Living and studying in Amsterdam taught me how holidays are a rarity in the Netherlands, as it is seldom the case that you find the educational calendar marked red for the sake of celebration – although the King’s day does seem to be an apparent exception in this country. This is unfamiliar to me, given that I come from Bali, an island full of rituals and special days. In this article, I will share what it feels like to discover a novel side of “celebrating” that emerges when you are stranded away from home.
The day of silence
Whenever my international friends here ask me what my favorite holiday is, I always answer assuredly that it is the Hindu Balinese Calendar’s New Year, also known as Nyepi or The Day of Silence. Not only does this answer bring a funny look to their face, but it also makes them curious, and gives me an opportunity to share anecdotes. A true embodiment of its name, the holiday is centered around the idea of being silent, moderate, and still throughout one day. Well, one may ask, what does this even mean? On the outside, this translates into a whole island shutting down: airport closed, flights stopped, roads completely unscathed by traffic, people having to retreat home and have their lights off for an entire day. Nature gets a day off too as the air is cleaned of pollution. From a more philosophical perspective, the holiday is meant for self-reflection, which can be achieved by following the four guidelines of Nyepi: amati geni, amati lelungan, amati lelanguan, and amati karya, or in English, no fire/light, no traveling, non-indulgence in sensory pleasures, and no work/action.
Nyepi is a holy day, and the celebration is manifested both internally and externally by the whole community in Bali. This is why it saddened me a little to not be able to celebrate this silence in the comfort of my home, however, it did give me an opportunity to discover a new type of mental peace.
The real solitude
Being a Balinese, I have always found it fascinating and rather amusing how amidst all the endless, long-lasting rituals and parades that the Balinese are obsessed with, the peak event – the beginning of the new year – in the Balinese calendar is to be celebrated by simply doing nothing. No festivity or noise, as looking inwardly is the core idea of the special day. However, in truth, a few days before Nyepi many locals would flood the hallways of supermarkets, ready to stock their fridge and go on a feast-mode (because everything shuts off during Nyepi) countering all the philosophical significance of the day.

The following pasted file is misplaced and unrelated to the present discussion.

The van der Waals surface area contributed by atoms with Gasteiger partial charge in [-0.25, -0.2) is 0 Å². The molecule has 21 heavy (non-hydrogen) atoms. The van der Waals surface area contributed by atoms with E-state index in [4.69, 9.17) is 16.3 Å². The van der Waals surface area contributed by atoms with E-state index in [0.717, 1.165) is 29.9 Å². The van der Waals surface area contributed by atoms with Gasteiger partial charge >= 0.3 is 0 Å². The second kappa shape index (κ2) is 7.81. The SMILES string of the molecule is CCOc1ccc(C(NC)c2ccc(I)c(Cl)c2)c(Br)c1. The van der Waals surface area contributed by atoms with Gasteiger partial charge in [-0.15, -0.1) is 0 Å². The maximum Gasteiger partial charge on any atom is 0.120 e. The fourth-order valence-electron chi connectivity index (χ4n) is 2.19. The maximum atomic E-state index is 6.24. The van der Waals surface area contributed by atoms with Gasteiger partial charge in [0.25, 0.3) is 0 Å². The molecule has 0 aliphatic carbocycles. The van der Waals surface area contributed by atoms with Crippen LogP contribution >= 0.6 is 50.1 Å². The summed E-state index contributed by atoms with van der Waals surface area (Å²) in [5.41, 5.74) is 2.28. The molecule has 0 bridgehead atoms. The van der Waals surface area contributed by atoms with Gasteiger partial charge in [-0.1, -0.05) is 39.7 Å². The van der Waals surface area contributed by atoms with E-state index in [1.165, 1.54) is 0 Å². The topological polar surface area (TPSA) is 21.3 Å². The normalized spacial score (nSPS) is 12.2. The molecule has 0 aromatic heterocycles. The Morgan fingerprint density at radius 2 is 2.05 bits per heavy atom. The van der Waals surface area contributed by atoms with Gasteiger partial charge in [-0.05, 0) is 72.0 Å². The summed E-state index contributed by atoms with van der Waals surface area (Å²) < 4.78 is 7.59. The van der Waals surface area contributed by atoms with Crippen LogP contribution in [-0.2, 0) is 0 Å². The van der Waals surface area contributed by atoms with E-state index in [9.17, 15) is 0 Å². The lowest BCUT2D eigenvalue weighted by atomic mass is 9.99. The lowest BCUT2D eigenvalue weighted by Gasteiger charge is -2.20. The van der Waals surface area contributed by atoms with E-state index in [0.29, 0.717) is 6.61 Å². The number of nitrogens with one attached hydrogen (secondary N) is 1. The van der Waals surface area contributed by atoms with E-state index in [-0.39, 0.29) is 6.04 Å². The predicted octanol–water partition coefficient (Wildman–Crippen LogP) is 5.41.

As I lock myself in my house and use minimal lighting throughout the day, the lack of festivity displayed by those around me (as they are simply not aware that such a holiday existed in the first place), and the absence of my family compels me to draw back from my routines and dive into contemplation.
In that sense, although celebrating Nyepi away from home in Amsterdam certainly comes with its disadvantages, looking back, I realize that it provided me with the luxury of experiencing a heightened level of solitude. As I lock myself in my house and use minimal lighting throughout the day, the lack of festivity displayed by those around me (as they are simply not aware that such a holiday existed in the first place), and the absence of my family compels me to draw back from my routines and dive into contemplation. This is something that I would not be able to fully immerse myself in back at home, as I would be too distracted by checking my other Balinese friend’s Nyepi updates on social media for example. In Amsterdam, on the other hand, I decided not to touch my phone for the entirety of the day. In short, celebrating Nyepi away from home allows me to look beyond the holiday’s festivity and familiarity, and focus on the philosophical essence behind the holiday instead. Not to mention, the current situation with the semi-lockdown in place in Amsterdam also made it easier for me not to fall into self-indulgence and be aware of the state that the world is currently in – another thought to reflect on for that day.
Shared fate across faith
Interestingly – although not surprisingly – a similar situation and understanding seem to unfold amongst my Muslim friends. This month marks the month of Ramadan, and while I only had to endure one day of celebrating away from my home, my Muslim friends have an entire month of dedicated fasting to experience without the company of families. According to a friend of mine, similarly to my experience during Nyepi, fasting lets her look beyond the exuberant side of the holiday that usually comes with an abundance of various dishes and countless occasions of group reunions during Iftar, and instead focus on moderation that is a key concept behind the idea of fasting.
However, instead of wallowing in that puddle of blue, it could be useful to use this solitary state as a way to rediscover the essence of those special days, looking beyond festivity and into solemn contemplation, just as how my Nyepi in Amsterdam was.
Regardless of your beliefs, when special holidays that are inherent to your culture resurface during your time abroad, it is easy to slip back into homesickness and feeling stranded. After all, studying abroad and living alone comes with its highs and lows. However, instead of wallowing in that puddle of blue, it could be useful to use this solitary state as a way to rediscover the essence of those special days, looking beyond festivity and into solemn contemplation, just as how my Nyepi in Amsterdam was.
Cover: Kelly Sikkema
Edited by: Gaukhar Orkashbayeva